Years ago I upgraded the focussing screens of my beloved mechanics, the FM2 on the left and the F2AS on the right.
One or two times a year I expose a roll or two in my old mechanics. It is fun for me and reminds me of the good old days. But still today there are serious reasons to use a mechanical camery body. For example: if I would travel in very cold regions without infrastructure, my equipment would consist of mechanical bodies and lots of rolls of fujichrome.
In my opinion, Nikon's best mechanical camera body of all times clearly is the F2AS. The FM series is nice, too, but the F2 is a professional tool. Have a look through the F2AS viewfinder. Coverage is 100%, you have all the exposure values displayed in one line and you have an illumination button, too. It's better than the finders of the FM series! Well, but the viewfinder of the FM3A - the last launched member of the FM family - is much brighter than the one of the F2. You have the same effect if you compare the F2 and the F4.
What can you do? Easy: just use a bright F4 screen in your F2!
You may know these official statements:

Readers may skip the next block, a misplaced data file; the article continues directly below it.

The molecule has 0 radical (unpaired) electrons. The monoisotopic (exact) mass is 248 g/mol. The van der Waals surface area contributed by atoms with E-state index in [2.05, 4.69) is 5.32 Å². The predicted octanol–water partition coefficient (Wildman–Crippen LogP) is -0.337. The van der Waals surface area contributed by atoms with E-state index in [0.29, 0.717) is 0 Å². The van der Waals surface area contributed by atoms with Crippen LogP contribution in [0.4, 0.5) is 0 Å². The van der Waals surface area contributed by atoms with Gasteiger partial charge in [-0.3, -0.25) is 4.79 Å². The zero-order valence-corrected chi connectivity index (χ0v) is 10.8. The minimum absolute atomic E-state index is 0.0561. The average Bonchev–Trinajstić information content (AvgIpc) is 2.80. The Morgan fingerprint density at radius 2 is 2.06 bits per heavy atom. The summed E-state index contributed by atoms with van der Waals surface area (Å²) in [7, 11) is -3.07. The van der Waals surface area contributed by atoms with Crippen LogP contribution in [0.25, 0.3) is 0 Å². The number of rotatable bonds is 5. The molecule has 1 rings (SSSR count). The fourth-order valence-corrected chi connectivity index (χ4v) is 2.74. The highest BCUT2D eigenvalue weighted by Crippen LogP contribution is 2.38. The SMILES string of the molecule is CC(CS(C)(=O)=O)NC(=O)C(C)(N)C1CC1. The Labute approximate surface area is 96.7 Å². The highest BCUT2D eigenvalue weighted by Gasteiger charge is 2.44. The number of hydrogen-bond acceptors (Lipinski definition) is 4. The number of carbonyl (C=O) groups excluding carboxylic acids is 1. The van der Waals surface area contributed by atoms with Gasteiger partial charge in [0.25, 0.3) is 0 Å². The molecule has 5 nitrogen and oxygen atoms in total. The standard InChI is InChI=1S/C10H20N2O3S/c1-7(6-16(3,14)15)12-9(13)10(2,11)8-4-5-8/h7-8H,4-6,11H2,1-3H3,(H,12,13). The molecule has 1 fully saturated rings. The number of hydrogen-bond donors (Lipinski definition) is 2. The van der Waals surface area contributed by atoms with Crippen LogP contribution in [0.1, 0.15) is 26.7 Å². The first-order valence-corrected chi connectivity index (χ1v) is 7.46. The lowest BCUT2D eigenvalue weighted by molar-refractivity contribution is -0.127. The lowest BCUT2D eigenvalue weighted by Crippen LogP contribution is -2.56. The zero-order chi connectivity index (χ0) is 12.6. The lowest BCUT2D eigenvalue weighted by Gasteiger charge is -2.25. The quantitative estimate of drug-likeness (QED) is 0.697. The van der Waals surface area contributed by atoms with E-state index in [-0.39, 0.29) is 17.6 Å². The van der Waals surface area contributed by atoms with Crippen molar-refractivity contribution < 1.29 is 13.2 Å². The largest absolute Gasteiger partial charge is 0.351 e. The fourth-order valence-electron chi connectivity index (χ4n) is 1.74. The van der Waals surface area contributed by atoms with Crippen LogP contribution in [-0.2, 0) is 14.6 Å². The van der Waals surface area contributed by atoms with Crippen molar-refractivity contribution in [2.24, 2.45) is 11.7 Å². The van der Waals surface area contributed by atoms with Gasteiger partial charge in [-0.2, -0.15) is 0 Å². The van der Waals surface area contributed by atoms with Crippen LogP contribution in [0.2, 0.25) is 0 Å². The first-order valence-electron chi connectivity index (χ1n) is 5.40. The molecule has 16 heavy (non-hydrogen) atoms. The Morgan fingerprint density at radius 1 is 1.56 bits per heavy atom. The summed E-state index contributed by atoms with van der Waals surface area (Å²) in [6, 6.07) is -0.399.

Of course, you can use your 'new' bright focussing screen in your F too, because F and F2 share the same frames.
Reversed: if you are missing a complete microprism screen for your F4, you can use H1, H2, H3 or H4 screens from the F, F2 or F3 in your F4! Just swap the screens as described above. But you should then only use spot metering (because that's integrated in the camera body).
If you're an owner of an F3 you don't have to think about exposure, independent of the screen and the viewfinder you are using - the F3 offers only centre weighted metering but the metering unit is situated in the body. From my point of view that's the biggest advantage of the F3.
But pay attention: don't try this with the F5 screens - they are different!
The FE was the first non-professional Nikon body with interchangeable focussing screens. With special tweezers (included when you buy a focussing screen) you have to pull out the screen through the bayonet mount. It's not a good idea to do it in the field... But today you can use this feature for upgrading your camera.
The procedure of changing the screen ist described in the camera manual. If you havn't got one: at the top of the mirror box there is a latch you have to pull (see arrow). You can use the small nose of the tweezers to do that. The frame with the screen flaps down and you can use the tweezers again to get out the screen (which has a nose for the tweezers). Be careful, do not touch the screen! Then just reassemble everything in reversed order with the new screen.
The FM/FE/FA series consists of these camera bodies: